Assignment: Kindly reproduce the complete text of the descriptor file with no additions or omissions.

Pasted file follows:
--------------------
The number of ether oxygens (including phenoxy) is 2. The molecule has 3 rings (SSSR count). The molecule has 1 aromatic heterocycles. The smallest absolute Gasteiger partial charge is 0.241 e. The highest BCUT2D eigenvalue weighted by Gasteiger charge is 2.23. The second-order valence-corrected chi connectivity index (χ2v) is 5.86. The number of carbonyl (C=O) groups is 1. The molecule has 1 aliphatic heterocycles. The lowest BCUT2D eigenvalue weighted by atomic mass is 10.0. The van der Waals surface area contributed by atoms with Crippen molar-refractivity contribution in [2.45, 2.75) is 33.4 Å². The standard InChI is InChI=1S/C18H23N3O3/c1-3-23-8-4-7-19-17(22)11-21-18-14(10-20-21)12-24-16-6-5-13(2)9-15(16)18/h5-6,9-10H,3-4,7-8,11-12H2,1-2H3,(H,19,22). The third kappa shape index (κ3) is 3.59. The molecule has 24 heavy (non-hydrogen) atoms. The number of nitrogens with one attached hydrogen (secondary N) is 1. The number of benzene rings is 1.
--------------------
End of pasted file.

The number of ether oxygens (including phenoxy) is 2. The molecule has 3 rings (SSSR count). The molecule has 1 aromatic heterocycles. The smallest absolute Gasteiger partial charge is 0.241 e. The highest BCUT2D eigenvalue weighted by Gasteiger charge is 2.23. The second-order valence-corrected chi connectivity index (χ2v) is 5.86. The number of carbonyl (C=O) groups is 1. The molecule has 1 aliphatic heterocycles. The lowest BCUT2D eigenvalue weighted by atomic mass is 10.0. The van der Waals surface area contributed by atoms with Crippen molar-refractivity contribution in [2.45, 2.75) is 33.4 Å². The standard InChI is InChI=1S/C18H23N3O3/c1-3-23-8-4-7-19-17(22)11-21-18-14(10-20-21)12-24-16-6-5-13(2)9-15(16)18/h5-6,9-10H,3-4,7-8,11-12H2,1-2H3,(H,19,22). The third kappa shape index (κ3) is 3.59. The molecule has 24 heavy (non-hydrogen) atoms. The number of nitrogens with one attached hydrogen (secondary N) is 1. The number of benzene rings is 1.